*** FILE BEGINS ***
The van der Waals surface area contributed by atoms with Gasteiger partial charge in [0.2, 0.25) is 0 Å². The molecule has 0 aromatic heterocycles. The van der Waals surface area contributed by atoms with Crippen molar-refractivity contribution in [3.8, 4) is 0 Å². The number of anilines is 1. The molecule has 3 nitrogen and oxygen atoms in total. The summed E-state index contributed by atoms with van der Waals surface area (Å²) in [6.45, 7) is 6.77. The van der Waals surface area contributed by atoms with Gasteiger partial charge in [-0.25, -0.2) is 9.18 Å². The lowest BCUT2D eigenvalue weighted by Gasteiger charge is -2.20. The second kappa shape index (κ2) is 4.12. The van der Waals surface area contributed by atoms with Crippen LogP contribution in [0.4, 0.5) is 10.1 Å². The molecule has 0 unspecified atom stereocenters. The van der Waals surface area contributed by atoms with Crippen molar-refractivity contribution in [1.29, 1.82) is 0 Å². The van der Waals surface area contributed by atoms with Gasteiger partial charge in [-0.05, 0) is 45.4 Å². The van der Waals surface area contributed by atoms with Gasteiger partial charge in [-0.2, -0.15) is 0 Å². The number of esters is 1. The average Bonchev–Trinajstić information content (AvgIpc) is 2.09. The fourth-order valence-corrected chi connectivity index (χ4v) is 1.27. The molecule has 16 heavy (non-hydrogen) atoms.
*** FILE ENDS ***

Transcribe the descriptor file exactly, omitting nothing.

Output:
The van der Waals surface area contributed by atoms with Gasteiger partial charge in [0.2, 0.25) is 0 Å². The molecule has 0 aromatic heterocycles. The van der Waals surface area contributed by atoms with Crippen molar-refractivity contribution in [3.8, 4) is 0 Å². The number of anilines is 1. The molecule has 3 nitrogen and oxygen atoms in total. The summed E-state index contributed by atoms with van der Waals surface area (Å²) in [6.45, 7) is 6.77. The van der Waals surface area contributed by atoms with Gasteiger partial charge in [-0.25, -0.2) is 9.18 Å². The lowest BCUT2D eigenvalue weighted by Gasteiger charge is -2.20. The second kappa shape index (κ2) is 4.12. The van der Waals surface area contributed by atoms with Crippen LogP contribution in [0.4, 0.5) is 10.1 Å². The molecule has 0 unspecified atom stereocenters. The van der Waals surface area contributed by atoms with Crippen molar-refractivity contribution in [1.29, 1.82) is 0 Å². The van der Waals surface area contributed by atoms with Gasteiger partial charge in [-0.05, 0) is 45.4 Å². The van der Waals surface area contributed by atoms with Gasteiger partial charge in [-0.2, -0.15) is 0 Å². The number of esters is 1. The average Bonchev–Trinajstić information content (AvgIpc) is 2.09. The fourth-order valence-corrected chi connectivity index (χ4v) is 1.27. The molecule has 16 heavy (non-hydrogen) atoms.